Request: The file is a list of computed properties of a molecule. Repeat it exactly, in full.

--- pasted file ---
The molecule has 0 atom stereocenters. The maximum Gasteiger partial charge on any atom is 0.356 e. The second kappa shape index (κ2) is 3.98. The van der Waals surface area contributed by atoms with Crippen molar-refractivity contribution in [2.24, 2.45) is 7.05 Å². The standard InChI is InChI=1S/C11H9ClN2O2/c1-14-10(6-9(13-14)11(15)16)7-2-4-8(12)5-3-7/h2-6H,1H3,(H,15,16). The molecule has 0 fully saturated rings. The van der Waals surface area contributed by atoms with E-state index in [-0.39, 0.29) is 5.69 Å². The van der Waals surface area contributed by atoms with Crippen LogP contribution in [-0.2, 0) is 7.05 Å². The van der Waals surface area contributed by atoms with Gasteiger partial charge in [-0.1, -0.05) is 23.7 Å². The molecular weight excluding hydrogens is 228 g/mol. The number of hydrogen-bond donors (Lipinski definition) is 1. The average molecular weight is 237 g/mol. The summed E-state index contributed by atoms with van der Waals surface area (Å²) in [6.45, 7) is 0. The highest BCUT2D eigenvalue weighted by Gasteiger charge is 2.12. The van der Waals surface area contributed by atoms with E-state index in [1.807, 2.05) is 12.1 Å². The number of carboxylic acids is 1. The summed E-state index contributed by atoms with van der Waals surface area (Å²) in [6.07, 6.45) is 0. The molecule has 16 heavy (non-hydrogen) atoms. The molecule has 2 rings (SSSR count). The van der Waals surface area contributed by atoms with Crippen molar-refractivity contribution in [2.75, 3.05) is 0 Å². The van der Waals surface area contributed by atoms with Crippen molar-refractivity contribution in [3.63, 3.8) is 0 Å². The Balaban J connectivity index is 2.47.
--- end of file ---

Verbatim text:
The molecule has 0 atom stereocenters. The maximum Gasteiger partial charge on any atom is 0.356 e. The second kappa shape index (κ2) is 3.98. The van der Waals surface area contributed by atoms with Crippen molar-refractivity contribution in [2.24, 2.45) is 7.05 Å². The standard InChI is InChI=1S/C11H9ClN2O2/c1-14-10(6-9(13-14)11(15)16)7-2-4-8(12)5-3-7/h2-6H,1H3,(H,15,16). The molecule has 0 fully saturated rings. The van der Waals surface area contributed by atoms with E-state index in [-0.39, 0.29) is 5.69 Å². The van der Waals surface area contributed by atoms with Crippen LogP contribution in [-0.2, 0) is 7.05 Å². The van der Waals surface area contributed by atoms with Gasteiger partial charge in [-0.1, -0.05) is 23.7 Å². The molecular weight excluding hydrogens is 228 g/mol. The number of hydrogen-bond donors (Lipinski definition) is 1. The average molecular weight is 237 g/mol. The summed E-state index contributed by atoms with van der Waals surface area (Å²) in [6.45, 7) is 0. The highest BCUT2D eigenvalue weighted by Gasteiger charge is 2.12. The van der Waals surface area contributed by atoms with E-state index in [1.807, 2.05) is 12.1 Å². The number of carboxylic acids is 1. The summed E-state index contributed by atoms with van der Waals surface area (Å²) in [6.07, 6.45) is 0. The molecule has 16 heavy (non-hydrogen) atoms. The molecule has 2 rings (SSSR count). The van der Waals surface area contributed by atoms with Crippen molar-refractivity contribution in [2.75, 3.05) is 0 Å². The van der Waals surface area contributed by atoms with Crippen molar-refractivity contribution in [3.63, 3.8) is 0 Å². The Balaban J connectivity index is 2.47.